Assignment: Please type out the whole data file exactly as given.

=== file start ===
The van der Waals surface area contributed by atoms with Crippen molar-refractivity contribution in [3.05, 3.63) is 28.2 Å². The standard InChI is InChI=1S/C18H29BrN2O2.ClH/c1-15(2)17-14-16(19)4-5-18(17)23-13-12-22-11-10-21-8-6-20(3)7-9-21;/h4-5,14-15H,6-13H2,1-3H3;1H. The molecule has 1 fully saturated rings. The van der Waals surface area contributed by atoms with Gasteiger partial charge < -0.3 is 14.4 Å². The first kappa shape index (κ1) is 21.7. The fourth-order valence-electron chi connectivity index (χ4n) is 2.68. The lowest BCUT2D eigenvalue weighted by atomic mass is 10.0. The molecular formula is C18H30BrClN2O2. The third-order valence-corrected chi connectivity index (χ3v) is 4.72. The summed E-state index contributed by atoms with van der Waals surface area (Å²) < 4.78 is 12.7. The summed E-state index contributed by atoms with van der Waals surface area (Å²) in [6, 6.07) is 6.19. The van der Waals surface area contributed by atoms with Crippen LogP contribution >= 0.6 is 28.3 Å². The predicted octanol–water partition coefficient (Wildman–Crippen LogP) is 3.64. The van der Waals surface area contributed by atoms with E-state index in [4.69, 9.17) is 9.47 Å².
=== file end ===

The van der Waals surface area contributed by atoms with Crippen molar-refractivity contribution in [3.05, 3.63) is 28.2 Å². The standard InChI is InChI=1S/C18H29BrN2O2.ClH/c1-15(2)17-14-16(19)4-5-18(17)23-13-12-22-11-10-21-8-6-20(3)7-9-21;/h4-5,14-15H,6-13H2,1-3H3;1H. The molecule has 1 fully saturated rings. The van der Waals surface area contributed by atoms with Gasteiger partial charge < -0.3 is 14.4 Å². The first kappa shape index (κ1) is 21.7. The fourth-order valence-electron chi connectivity index (χ4n) is 2.68. The lowest BCUT2D eigenvalue weighted by atomic mass is 10.0. The molecular formula is C18H30BrClN2O2. The third-order valence-corrected chi connectivity index (χ3v) is 4.72. The summed E-state index contributed by atoms with van der Waals surface area (Å²) < 4.78 is 12.7. The summed E-state index contributed by atoms with van der Waals surface area (Å²) in [6, 6.07) is 6.19. The van der Waals surface area contributed by atoms with Crippen LogP contribution >= 0.6 is 28.3 Å². The predicted octanol–water partition coefficient (Wildman–Crippen LogP) is 3.64. The van der Waals surface area contributed by atoms with E-state index in [4.69, 9.17) is 9.47 Å².